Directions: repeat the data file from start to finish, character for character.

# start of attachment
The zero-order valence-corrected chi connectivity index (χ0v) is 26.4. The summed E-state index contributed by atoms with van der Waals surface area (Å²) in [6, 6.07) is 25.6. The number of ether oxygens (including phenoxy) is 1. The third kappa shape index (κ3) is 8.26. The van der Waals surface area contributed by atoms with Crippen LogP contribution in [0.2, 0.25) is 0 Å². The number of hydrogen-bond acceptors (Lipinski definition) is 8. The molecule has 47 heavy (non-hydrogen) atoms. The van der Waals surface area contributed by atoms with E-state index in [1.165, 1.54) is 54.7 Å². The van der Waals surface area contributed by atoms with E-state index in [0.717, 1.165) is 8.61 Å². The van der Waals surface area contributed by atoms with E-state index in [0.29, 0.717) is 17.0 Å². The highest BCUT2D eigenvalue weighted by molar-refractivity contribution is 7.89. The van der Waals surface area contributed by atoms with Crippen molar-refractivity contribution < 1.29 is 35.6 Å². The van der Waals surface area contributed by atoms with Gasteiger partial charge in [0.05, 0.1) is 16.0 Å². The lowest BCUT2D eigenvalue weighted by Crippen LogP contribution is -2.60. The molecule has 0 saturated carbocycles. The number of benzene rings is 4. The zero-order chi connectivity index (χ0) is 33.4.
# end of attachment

The zero-order valence-corrected chi connectivity index (χ0v) is 26.4. The summed E-state index contributed by atoms with van der Waals surface area (Å²) in [6, 6.07) is 25.6. The number of ether oxygens (including phenoxy) is 1. The third kappa shape index (κ3) is 8.26. The van der Waals surface area contributed by atoms with Crippen LogP contribution in [0.2, 0.25) is 0 Å². The number of hydrogen-bond acceptors (Lipinski definition) is 8. The molecule has 47 heavy (non-hydrogen) atoms. The van der Waals surface area contributed by atoms with E-state index in [1.165, 1.54) is 54.7 Å². The van der Waals surface area contributed by atoms with E-state index in [0.717, 1.165) is 8.61 Å². The van der Waals surface area contributed by atoms with E-state index in [0.29, 0.717) is 17.0 Å². The highest BCUT2D eigenvalue weighted by molar-refractivity contribution is 7.89. The van der Waals surface area contributed by atoms with Crippen molar-refractivity contribution < 1.29 is 35.6 Å². The van der Waals surface area contributed by atoms with Gasteiger partial charge in [0.05, 0.1) is 16.0 Å². The lowest BCUT2D eigenvalue weighted by Crippen LogP contribution is -2.60. The molecule has 0 saturated carbocycles. The number of benzene rings is 4. The zero-order chi connectivity index (χ0) is 33.4.